Most people who are currently involved in polishing bare metal airplanes, as well as those who are considering doing so, are aware that two types of buffers are generally recommended. First is the 7 inch, variable speed, disc buffer and second is the dual head orbital Cyclo buffer. Purchasing one of each is certainly a good first step, but there is a large array of other items you are likely to need. After polishing a good sized all metal airplane for a number of years, my list of appropriate items to have on hand when it is polishing time has grown substantially. During a recent visit to the hangar, I photographed the items I typically use. I will provide brief explanations of how and why I have these particular items on hand.
A stainless steel table with wheels will keep everything off the floor and will also keep you from having to constantly bend over. The stainless steel is easy to keep clean and provides an ideal work space when positioning the polishing cloths on the Cyclo buffer.
A variable speed 7 inch disc buffer is normally used with the coarser grades of polish. It is typically used with a wool buffing pad. Note there are two in the picture. You cannot use the same wool pad for more than one grade of polish so you have a choice of constantly changing and keeping track of which pad you are using or using one buffer and pad for one grade of polish and a different buffer and pad for a different grade. I intentionally selected two slightly different styles of buffers to minimize the confusion.
You need to think of buffing pads as consumables. Not only do they wear out, they get to the point where they are so black and gritty, they become ineffective. A spur wheel helps in keeping them clean and it is possible to wash them, but once washed, they are never like they were when new. Although they are not cheap, it is good practice to buy in bulk so you don’t come up short in the middle of a polishing job. I always keep at least a dozen on hand.
The Cyclo buffer is the “go to” tool in achieving a high degree of brilliance. While it is normally used in the final steps of the polishing process, it can be used with a “middle” grade of polish. When used with the fleece polishing cloths, they tend to get a bit warm during use. As such, many polishers have more than one Cyclo and they switch between them during extended polishing sessions.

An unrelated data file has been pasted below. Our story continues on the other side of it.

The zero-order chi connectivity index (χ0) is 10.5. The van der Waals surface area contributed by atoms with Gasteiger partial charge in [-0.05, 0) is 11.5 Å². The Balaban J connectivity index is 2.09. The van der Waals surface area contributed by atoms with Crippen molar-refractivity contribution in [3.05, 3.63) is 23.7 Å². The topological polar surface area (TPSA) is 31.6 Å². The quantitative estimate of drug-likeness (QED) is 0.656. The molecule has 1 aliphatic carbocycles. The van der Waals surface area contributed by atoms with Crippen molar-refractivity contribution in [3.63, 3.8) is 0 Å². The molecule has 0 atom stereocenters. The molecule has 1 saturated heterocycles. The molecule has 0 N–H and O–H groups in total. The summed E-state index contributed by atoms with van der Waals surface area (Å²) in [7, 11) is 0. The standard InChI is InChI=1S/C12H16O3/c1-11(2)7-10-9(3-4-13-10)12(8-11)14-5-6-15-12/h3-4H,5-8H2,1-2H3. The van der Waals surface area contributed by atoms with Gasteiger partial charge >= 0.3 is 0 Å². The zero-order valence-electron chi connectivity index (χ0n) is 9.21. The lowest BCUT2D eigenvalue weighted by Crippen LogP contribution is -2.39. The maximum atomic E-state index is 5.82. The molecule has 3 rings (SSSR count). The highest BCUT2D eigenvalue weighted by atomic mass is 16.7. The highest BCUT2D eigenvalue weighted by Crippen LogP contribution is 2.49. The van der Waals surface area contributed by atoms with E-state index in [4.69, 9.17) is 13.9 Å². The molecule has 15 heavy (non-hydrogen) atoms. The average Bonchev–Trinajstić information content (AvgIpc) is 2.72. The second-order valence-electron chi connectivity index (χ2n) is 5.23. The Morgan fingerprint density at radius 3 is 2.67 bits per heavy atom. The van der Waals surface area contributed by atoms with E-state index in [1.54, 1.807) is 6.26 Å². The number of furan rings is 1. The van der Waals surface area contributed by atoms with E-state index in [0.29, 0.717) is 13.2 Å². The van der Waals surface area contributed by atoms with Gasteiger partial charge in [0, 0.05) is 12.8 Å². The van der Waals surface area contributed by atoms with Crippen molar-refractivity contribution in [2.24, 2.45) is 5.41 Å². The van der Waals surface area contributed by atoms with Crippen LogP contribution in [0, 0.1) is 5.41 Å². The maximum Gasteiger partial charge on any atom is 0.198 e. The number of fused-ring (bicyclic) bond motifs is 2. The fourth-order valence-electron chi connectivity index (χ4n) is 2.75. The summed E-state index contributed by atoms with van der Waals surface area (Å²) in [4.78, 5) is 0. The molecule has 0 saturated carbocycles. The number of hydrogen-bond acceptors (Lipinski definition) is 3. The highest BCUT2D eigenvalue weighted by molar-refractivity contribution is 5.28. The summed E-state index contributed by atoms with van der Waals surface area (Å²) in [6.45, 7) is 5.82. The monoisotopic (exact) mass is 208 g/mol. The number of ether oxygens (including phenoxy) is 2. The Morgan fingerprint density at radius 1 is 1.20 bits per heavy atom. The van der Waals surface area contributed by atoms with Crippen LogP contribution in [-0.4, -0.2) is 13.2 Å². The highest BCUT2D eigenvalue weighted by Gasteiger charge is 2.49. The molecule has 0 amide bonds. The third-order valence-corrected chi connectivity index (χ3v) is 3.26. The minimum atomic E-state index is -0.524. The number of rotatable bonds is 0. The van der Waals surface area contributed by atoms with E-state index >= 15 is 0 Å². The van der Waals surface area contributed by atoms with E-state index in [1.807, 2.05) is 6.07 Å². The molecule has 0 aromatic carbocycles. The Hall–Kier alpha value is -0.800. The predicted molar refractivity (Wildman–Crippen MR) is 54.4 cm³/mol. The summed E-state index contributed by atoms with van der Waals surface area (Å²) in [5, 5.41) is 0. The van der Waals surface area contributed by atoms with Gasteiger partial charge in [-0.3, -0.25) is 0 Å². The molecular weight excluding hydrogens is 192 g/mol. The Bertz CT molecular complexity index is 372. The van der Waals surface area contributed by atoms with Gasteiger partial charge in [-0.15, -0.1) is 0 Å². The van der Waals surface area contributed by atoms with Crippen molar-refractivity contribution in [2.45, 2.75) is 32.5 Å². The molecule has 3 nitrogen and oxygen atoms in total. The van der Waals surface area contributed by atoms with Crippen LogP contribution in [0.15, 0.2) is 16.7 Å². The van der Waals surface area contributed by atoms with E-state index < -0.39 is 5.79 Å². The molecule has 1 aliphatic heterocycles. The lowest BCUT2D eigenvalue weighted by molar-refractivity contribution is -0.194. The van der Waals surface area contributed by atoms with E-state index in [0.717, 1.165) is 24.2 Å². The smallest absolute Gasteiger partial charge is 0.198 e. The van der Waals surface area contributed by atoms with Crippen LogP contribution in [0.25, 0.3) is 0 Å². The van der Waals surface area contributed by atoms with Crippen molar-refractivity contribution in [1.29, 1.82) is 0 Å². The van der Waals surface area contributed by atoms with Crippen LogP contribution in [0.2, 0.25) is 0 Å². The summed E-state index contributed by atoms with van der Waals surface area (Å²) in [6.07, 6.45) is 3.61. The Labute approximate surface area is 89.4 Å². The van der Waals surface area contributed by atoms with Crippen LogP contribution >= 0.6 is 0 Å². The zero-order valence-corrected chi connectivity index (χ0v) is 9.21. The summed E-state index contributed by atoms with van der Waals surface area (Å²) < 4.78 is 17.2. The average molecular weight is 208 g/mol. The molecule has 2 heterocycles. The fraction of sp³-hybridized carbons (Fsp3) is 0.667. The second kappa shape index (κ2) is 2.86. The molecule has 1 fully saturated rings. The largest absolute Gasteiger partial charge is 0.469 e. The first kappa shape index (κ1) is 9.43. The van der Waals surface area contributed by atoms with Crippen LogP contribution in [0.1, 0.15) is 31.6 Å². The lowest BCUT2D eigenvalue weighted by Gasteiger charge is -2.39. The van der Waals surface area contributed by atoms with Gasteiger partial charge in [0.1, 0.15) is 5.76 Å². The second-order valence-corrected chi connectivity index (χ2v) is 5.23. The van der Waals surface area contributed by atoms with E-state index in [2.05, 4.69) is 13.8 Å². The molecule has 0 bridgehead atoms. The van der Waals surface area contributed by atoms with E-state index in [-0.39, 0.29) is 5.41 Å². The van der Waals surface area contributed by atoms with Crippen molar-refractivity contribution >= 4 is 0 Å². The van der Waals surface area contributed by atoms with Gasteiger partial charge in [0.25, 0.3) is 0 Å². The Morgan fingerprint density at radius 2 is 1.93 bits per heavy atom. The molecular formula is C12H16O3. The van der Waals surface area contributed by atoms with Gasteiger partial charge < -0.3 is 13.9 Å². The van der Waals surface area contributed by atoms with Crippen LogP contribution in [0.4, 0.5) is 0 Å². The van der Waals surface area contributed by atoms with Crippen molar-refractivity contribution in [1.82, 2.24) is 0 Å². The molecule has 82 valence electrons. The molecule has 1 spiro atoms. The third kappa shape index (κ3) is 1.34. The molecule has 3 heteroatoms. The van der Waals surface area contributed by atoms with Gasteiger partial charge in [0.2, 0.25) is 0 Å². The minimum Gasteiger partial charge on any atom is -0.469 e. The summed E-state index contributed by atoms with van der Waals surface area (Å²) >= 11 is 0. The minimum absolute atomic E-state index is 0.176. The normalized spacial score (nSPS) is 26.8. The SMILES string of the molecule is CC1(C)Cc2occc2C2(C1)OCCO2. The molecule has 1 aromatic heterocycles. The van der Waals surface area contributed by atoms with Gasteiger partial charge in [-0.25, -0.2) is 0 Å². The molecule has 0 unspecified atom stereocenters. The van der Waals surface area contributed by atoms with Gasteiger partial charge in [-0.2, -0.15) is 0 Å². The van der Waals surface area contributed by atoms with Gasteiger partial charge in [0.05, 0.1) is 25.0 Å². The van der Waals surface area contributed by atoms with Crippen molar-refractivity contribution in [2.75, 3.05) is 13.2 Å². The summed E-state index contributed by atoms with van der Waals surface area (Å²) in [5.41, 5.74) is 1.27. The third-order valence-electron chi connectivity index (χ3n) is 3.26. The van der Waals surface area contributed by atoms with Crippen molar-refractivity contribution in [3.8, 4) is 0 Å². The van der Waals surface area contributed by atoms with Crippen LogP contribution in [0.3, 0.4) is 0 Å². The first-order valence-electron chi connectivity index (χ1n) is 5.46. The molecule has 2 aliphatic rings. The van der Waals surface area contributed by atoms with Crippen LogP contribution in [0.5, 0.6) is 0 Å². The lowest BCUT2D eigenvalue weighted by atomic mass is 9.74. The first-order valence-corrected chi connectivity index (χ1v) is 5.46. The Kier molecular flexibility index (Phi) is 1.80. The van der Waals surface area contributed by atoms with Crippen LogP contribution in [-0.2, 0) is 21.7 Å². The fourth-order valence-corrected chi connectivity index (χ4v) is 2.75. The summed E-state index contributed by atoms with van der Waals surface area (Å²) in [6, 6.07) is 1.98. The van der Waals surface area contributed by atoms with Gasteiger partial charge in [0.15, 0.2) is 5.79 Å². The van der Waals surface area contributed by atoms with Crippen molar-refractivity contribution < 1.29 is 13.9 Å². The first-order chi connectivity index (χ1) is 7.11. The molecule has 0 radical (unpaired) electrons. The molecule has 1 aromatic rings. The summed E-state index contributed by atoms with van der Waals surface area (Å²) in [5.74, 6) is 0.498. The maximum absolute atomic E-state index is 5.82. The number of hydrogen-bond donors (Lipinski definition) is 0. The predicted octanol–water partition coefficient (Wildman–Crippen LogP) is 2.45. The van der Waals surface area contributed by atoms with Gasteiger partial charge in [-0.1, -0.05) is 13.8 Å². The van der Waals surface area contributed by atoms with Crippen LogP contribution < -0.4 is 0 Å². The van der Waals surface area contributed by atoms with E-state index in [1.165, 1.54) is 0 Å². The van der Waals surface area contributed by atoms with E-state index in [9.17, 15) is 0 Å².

Depending on where you purchase a Cyclo, it may or may not come with a couple of necessary accessories. Three essential accessories are adapters that enable the attachment of foam pads, the foam pads themselves and the covers for the overall pad assemblies. Although none of these pieces ever touch the polish or the airplane, they are consumables and need to be periodically replaced. As was the case with the wool buffing pads, it is advisable to keep a good supply of these items on hand.
To actually do any polishing with the Cyclo, you need polishing cloths that can be attached to the buffer. I prefer the ones that have slots cut in them, which makes positioning and attachment much easier. Like most of the items necessary for achieving a quality polish job, these specialized items are somewhat expensive. I always keep a fairly large supply on hand.
This shows the Cyclo with the polishing cloth mounted.
Both the disc buffer and the Cyclo are somewhat heavy and can be difficult to use in awkward locations. If the awkward locations are in highly visible areas, I find a way to make those two buffers work. However, it the areas in question are hidden from sight, such as the bottom of the flaps, I use two more manageable buffers. They are definitely not as fast or effective, but they do work well in specific situations. These are 6 inch orbital buffers and note that I have two of them. One has a wool pad and the other a terry cloth pad. For a given grade of polish, the wool pad will have a better cutting capability and the terry cloth pad will have a better polishing capability. I typically use the wool pad first and then follow up with the terry cloth pad.
As with everything else, I keep a large supply of pads for these buffers on hand.
None of the above buffers work particularly well where there are concave surfaces or 90 degree angles, such as where the horizontal stabilizer meets the fuselage. This is either because of the awkwardness of the buffer or the size of the buffing heads. I recently added a new buffer to the mix to deal with these situations. It is a small unit made by Rupees that can accommodate either 3 inch or 4 inch polishing bonnets. I’m still experimenting with it, but preliminary results are promising. I’m also experimenting with using foam discs for this particular buffer.
The last of the supplies includes microfiber towels, mineral spirits in a spritzer bottle, masking tape and gloves. I use these throughout the polishing process. It is also useful to have multiple extension cords if you are using multiple buffers to minimize the hassle of constantly unplugging one buffer and plugging in the other. Finally, there are situations where it is desirable to protect part of the airplane when you are working on a hard to reach area. For example, the leading edge of the wing when you are polishing the middle of the wing. A few moving pads that are only used for this purpose are quite useful.
That covers the buffers and buffing supplies, but to actually do the job, there are other essential items that need to be available. There are many hard to reach areas on an airplane, both high and low. An assortment of ladders, stools and creepers is essential.